5. Management of workload and performance. One of the difficulties in managing remote employees is ensuring that everyone understands exactly what is expected of them. When compared to colocation, there is much less opportunity to check in on progress. As a result, your expectations, tasks, project milestones with specific deadlines and performance metrics should be clearly defined from the start. When you can't keep an eye on your team members, you can't tell if anyone is overburdened. Someone who works long hours in the office is much more visible than a remote worker. When delegating tasks, consider what other deadlines your teammate may have. This allows you to determine an appropriate timeframe for completing the work.
Qualities and skills required for remote managers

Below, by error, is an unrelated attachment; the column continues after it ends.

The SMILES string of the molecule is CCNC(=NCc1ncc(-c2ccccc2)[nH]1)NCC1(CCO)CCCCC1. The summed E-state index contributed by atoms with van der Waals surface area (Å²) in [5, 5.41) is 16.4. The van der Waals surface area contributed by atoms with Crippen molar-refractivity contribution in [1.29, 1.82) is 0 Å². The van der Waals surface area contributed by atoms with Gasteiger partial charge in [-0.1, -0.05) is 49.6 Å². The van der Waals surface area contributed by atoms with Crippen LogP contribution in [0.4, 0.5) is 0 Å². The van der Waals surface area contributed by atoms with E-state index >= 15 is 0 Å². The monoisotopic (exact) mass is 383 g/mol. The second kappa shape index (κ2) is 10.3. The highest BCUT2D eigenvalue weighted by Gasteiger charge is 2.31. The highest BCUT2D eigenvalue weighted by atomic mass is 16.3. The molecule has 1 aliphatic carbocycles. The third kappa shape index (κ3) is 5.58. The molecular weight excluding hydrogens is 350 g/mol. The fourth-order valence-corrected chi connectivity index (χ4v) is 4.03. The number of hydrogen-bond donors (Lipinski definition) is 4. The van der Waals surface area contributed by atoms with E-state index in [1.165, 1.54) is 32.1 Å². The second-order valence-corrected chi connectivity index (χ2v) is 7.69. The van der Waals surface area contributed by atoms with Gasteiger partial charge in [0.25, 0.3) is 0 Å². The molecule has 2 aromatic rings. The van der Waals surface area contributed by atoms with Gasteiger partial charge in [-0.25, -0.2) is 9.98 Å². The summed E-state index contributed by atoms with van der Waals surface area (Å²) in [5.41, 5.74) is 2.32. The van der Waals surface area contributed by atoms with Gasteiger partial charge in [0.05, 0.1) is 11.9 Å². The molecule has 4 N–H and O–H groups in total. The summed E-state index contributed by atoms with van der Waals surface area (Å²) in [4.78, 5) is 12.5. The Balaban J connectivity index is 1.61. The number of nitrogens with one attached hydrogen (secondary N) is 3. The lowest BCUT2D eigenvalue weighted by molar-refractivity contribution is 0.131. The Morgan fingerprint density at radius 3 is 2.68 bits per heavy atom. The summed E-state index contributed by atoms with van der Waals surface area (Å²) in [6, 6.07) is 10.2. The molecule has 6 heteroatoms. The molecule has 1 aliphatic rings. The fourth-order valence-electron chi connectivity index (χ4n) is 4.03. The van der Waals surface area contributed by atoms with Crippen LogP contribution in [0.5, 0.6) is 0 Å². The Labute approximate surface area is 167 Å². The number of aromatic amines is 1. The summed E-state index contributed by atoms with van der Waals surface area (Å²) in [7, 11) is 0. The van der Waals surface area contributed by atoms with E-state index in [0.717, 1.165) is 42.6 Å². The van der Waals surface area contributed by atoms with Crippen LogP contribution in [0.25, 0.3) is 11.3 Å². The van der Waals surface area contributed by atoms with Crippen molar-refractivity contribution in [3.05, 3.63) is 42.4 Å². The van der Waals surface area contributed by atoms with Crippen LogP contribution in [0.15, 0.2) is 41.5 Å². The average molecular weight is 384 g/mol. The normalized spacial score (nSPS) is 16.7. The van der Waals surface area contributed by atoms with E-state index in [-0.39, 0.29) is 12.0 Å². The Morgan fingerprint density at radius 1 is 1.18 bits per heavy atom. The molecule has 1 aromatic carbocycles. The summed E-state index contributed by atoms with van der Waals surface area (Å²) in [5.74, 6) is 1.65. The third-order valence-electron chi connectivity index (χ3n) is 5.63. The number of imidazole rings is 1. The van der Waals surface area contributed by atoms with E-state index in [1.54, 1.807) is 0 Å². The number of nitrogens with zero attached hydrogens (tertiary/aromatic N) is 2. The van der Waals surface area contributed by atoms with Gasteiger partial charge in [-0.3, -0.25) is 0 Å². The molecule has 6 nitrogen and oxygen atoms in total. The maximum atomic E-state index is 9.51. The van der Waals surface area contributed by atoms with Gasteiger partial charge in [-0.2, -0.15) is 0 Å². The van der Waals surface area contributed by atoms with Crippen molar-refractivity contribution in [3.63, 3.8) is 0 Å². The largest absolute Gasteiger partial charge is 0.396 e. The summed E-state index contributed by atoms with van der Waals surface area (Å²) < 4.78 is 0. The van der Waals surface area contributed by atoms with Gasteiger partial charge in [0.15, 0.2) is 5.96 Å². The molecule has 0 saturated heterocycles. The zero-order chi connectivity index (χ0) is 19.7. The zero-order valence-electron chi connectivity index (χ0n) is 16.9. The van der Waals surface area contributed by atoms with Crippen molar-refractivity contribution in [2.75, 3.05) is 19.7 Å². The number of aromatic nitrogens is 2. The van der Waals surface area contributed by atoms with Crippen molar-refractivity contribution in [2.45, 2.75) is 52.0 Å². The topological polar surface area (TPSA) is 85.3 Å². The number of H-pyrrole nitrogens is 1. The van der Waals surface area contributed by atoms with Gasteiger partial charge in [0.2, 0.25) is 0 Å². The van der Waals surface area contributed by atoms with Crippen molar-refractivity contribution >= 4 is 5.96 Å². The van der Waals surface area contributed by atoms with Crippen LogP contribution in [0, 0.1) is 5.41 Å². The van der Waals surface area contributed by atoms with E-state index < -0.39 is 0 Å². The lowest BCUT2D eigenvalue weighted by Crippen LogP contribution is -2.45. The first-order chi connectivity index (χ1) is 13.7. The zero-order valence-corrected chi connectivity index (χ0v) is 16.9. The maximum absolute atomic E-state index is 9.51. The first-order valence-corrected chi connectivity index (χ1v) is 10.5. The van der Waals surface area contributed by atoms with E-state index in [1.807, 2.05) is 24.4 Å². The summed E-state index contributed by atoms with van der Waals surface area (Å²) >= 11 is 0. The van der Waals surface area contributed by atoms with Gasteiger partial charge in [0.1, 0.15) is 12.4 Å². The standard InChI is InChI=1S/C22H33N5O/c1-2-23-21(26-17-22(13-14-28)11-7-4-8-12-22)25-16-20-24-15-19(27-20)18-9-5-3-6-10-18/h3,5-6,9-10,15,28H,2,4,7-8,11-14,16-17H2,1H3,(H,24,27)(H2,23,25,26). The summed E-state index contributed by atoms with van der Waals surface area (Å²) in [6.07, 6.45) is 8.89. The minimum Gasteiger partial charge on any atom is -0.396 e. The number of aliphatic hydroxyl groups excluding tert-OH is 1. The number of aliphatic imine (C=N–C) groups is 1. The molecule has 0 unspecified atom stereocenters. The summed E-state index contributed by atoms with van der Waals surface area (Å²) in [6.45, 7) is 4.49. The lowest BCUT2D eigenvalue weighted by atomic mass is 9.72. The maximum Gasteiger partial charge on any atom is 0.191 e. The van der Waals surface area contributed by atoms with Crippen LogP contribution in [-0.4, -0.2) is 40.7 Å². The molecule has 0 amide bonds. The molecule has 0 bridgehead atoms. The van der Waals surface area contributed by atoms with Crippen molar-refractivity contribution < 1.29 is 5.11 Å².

The focus is always on people, even in long-distance management. The importance of tools, files, and processes, as well as specialised or managerial knowledge, come afterwards. The importance of the "human factor" in remote leadership cannot be overstated; effective interaction and communication are the key components. In this new scenario, managers and project leaders assume a coordinating role on the one hand – they maintain "the big picture" and have the overview. They simultaneously serve as facilitators, supporters, and mediators, particularly when dealing with open-ended questions from their team. Remote work therefore requires positive, human, and socially mediating traits. Communicational miscommunications or insecurities are more likely to occur and are less likely to be spontaneously intercepted by other office workers. A good remote leader possesses the following characteristics, which transform a team into a super remote team: